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Definitely let the airline know that you are not going to fly the last segment. You probably won't get a refund, but if you don't tell them, they may waste a lot of time/energy trying to track you down in the airport at boarding time. Also, while you do not intend to check you bag, you may end up checking anyway if the flights and bins are full (less likely on international flights, but it happens). If you end up checking baggage at the last minute and the airline isn't aware of your change in plans, you will have a hard time getting your bags back. It will also raise lots of red flags if your bags somehow make it on to the flight you have decided to skip.

Even if you manage to skip the ticket counter at LAX, you will have to show your passport/visa to the gate agent. I'm not aware of any airline that will let you board an international flight without visual confirmation of travel documents. They risk big fines if they let you travel to a country without the right paperwork.
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Old 07-22-2014, 12:42 PM
 
Location: Colorado
2,483 posts, read 3,545,724 times
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I don't know anything about traveling to China or elsewhere in Asia. But considering the state of things worldwide, I would just book your flights in accord with what you actually plan to do and then do that. If that means calling the airline and canceling or re-scheduling certain segments then whatever surcharge that costs seems small in exchange for not having to worry about what may transpire when it's time to board your plan back home or wherever.
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Old 07-22-2014, 01:18 PM
 
70 posts, read 87,132 times
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Thanks so much for responding guys. I really appreciate this. keep it coming.

Yes I wan to let everybody know that I have a US Passport and I was born in the states. I have no interested in coming back to the states at all for many reason . Anyways I just want to travel around east and southeast Asia until my money runs out. Then I will like to teach English in either Vietnam, Cambodia, Indonesia, or Thailand. Maybe in Taiwan. I'm not too sure. My budget is about 12,000 dollars. can I just show that to the ticket agent that I have the funds to buy a "supposed" return ticket home?

Another thing that I will like to point out is that I'm of Latino descent (I have dark skin ), will that raise red flags when I'm at Immigration in Hong Kong?

I'm planning to dress up with nice collar shirt, slacks, and leather shoes just so that immigration or the gate agent could not give me crap. I was thinking of buying a bus ticket to Singapore or buy a cheap ticket out of Malaysia to satisfy the gate agent at LAX. Is that a good idea??

Do you guys know if the airline will charge me a fee for canceling the last segment of my international connecting flight going from Hong Kong to Kuala Lumpur?

So I just tell them to cancel the last segment of my flight before I board or after I pass through immigration in Hong Kong???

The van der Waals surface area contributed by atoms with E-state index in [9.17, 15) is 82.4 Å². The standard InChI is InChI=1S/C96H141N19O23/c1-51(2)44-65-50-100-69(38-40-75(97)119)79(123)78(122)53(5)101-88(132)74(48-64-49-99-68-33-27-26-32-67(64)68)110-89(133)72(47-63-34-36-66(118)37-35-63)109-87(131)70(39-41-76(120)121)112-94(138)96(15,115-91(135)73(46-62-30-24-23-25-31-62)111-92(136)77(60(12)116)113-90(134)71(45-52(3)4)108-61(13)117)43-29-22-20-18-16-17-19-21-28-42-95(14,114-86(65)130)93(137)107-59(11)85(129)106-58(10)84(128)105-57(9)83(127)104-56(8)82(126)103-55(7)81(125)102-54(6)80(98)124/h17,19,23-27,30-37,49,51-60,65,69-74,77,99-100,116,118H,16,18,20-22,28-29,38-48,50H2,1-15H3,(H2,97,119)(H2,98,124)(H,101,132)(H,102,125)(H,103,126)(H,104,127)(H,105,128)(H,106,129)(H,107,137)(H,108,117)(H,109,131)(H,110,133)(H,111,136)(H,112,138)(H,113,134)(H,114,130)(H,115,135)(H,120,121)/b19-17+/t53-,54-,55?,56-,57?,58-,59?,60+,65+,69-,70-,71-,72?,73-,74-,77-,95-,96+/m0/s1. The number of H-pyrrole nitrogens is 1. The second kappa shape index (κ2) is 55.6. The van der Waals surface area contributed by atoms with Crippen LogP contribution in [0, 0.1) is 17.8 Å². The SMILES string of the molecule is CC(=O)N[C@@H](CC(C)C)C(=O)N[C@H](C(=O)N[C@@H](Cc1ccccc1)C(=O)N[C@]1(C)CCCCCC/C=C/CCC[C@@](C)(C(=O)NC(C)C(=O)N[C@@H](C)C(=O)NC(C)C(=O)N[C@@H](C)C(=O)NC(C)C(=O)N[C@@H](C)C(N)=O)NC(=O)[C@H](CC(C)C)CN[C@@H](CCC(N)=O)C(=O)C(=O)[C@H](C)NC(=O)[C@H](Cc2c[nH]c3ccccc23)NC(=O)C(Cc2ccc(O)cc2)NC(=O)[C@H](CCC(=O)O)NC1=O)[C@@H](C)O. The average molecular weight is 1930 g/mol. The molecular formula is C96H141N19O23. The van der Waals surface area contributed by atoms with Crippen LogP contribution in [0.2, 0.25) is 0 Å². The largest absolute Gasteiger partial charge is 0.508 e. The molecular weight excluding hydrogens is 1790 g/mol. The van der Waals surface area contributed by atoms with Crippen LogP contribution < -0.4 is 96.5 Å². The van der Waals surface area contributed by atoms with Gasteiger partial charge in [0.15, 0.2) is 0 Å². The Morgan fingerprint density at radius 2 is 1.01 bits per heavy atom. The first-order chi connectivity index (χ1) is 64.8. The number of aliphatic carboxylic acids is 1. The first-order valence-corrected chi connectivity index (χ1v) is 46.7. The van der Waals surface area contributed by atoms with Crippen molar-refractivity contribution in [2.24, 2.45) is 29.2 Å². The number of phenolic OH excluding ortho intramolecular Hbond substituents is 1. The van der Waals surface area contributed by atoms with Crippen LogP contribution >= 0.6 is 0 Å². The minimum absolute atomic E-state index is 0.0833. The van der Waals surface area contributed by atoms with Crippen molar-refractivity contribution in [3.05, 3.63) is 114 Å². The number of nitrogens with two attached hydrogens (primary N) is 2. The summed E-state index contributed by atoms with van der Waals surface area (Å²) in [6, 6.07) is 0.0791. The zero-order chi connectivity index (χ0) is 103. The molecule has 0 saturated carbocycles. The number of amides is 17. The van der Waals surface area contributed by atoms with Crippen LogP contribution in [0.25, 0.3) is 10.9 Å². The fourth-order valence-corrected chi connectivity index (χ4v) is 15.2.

Thanks again everybody.

Last edited by Adventurer2009; 07-22-2014 at 01:30 PM..
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Old 07-22-2014, 01:30 PM
 
556 posts, read 763,678 times
Reputation: 688
If you are truly not planning to return to the US, you need to do a lot more research. Try reading some expat blogs/forums, and check out Lonely Planet - they cater to the low budget, backpacking crowd.

Depending on when, where, and how long you are traveling, Every country is going to have different entry requirements. Some will require visa applications and approval before you even board the plane, while others will let you purchase a visa at the airport, and some just stamp your passport and waive you through. They may require anything from 30 days to 6 months of eligibility left on your passport. They might refuse entry based on stamps from other countries in your passport. They may require proof of onward travel in the form of a ticket or reservation, or may not require any documentation at all. You might have to show proof of hotel reservations, or not. The bottom line is that dressing smart and having a bank statement is not sufficient.

You plans a skirting the law very closely. If you are not careful, you may end up in jail, being deported, or being stranded without the means or documentation to stay or go.
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Old 07-22-2014, 01:45 PM
 
70 posts, read 87,132 times
Reputation: 106
Thanks I really appreciate this mpheels. Yeah I will read more into Lonely planets more then. I have been browsing to other forums as well about this.

Yea I'm been doing a lot of research on this. I know that since I have a US passport, I know that I get granted visa free in Hong Kong, Macau, Taiwan, Thailand, etc. I have a lot of time left on my US passport and I know that in these countries that I mention, they do require either a proof of onward travel to another country. So I could just buy a random ticket out of the country like the low budget airlines such as Air Asia.

I know that in Hong Kong, I know that I get my visa free for 90 days. Macau for 90 days. Taiwan for 90 days. Malaysia for 90 days. Singapore for 90 days. All these places I could get them on arrival. I think Indonesia , Thailand or the Philippines are about 30 days but could be extended if I pay for a extended visa.

I know that India, China, Myanmar, Vietnam, North Korea, etc do require a visa in advance and are much more strict in terms of what type of documentation do they need such as a confirm page of a hotel and an onward/return ticket.

Yeah I will be careful about that. I honestly don't want that. I just like to see my options. Thanks again.